Divers return to study century-old schooner
The five-masted Jennie French Potter
, 260 feet long and bound for Boston with a cargo of Appalachian coal, sailed into Nantucket Sound in May 1909 on what was the interstate highway for East Coast maritime commerce.
A perilous combination of weak winds and strong tides pushed the Maine-built behemoth onto shallow Half Moon Shoal, where the vessel was grounded, stripped by salvagers of its 150-foot masts, and abandoned in 25 feet of water about 10 miles south of Yarmouth.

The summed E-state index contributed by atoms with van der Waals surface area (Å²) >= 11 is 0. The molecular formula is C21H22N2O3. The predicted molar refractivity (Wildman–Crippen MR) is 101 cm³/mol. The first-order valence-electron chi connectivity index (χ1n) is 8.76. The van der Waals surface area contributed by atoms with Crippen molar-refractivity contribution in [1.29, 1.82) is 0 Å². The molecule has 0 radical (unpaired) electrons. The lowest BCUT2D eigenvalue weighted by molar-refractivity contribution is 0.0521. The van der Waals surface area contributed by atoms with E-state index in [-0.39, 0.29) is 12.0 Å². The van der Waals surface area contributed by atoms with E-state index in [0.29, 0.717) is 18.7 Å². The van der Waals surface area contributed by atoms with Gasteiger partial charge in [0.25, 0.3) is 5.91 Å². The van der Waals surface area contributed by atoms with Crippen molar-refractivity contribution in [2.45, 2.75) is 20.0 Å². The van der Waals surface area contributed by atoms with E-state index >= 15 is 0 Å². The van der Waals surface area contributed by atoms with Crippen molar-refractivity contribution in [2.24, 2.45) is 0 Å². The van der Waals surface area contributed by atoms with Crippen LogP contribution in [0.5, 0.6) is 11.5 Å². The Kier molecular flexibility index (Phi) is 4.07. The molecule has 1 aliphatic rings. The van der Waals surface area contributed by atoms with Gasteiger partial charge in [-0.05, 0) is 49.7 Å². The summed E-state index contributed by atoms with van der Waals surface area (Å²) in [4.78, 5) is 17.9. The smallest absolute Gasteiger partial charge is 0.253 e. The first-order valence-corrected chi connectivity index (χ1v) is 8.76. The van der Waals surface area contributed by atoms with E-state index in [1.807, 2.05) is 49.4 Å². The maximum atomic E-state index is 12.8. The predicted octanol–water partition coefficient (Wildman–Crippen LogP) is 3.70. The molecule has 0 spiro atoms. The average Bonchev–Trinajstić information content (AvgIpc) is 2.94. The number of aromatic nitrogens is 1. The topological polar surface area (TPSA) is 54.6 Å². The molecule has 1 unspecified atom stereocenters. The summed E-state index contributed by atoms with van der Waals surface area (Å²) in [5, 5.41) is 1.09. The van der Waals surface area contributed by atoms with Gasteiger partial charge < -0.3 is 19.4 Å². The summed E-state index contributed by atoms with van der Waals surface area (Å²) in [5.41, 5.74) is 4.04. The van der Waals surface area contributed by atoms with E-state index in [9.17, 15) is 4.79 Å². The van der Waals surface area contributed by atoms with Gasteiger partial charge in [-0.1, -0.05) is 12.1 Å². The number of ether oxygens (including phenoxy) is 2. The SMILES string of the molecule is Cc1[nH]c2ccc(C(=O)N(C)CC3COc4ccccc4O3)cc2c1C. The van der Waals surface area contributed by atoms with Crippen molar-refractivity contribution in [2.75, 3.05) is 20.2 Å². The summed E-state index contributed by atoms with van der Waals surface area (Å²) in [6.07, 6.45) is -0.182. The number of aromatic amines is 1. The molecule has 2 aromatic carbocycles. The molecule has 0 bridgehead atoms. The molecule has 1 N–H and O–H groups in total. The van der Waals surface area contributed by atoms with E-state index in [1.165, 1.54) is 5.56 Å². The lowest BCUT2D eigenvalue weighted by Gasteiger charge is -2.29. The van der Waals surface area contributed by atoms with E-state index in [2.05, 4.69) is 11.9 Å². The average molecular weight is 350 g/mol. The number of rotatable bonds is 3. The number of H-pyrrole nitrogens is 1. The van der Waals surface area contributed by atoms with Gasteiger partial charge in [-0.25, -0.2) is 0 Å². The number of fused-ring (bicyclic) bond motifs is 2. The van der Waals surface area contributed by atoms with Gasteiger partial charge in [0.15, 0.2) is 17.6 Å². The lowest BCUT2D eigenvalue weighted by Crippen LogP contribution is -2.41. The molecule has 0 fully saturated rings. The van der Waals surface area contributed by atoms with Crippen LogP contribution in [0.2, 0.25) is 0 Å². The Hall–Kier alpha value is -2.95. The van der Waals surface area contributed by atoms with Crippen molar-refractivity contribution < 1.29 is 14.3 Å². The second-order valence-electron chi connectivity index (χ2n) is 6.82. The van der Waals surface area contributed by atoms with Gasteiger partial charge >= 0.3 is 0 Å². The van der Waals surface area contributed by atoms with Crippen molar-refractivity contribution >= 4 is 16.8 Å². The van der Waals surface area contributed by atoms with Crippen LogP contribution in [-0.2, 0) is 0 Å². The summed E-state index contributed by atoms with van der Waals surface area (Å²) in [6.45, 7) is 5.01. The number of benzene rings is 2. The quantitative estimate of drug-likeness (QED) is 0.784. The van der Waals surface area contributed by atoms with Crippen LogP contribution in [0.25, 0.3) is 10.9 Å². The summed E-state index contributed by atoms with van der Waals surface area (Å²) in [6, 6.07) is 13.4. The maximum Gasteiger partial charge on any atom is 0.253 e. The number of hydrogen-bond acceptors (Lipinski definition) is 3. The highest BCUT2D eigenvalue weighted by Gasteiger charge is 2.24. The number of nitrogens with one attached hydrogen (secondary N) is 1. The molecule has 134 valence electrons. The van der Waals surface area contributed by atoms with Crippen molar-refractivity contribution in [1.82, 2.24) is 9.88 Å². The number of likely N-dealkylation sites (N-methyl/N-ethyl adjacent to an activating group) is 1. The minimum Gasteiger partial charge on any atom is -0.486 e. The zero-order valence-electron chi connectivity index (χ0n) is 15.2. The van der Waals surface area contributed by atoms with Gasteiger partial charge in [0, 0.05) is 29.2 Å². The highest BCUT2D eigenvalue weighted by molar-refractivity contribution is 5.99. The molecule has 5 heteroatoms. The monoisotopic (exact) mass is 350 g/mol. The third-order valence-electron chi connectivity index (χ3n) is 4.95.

The Jennie French Potter
would remain there for more than a century, until two Cape Cod divers found the old workhorse in December on a blanket of white sand, its iron wheel upright, and its oaken ribs scattered among a school of tropical triggerfish.
They returned to the ship last week, when 25-foot visibility and 75-degree water gave them dream conditions to study the aftermath of a nightmare voyage for Captain Joseph Potter, his two daughters, and his crew, all of whom survived.
"When I got underwater and saw the length and the size and the girth of the ship, all I could do was smile, because we had captured another shipwreck from the pages of history,'' said Don Ferris of Sandwich, one of the divers.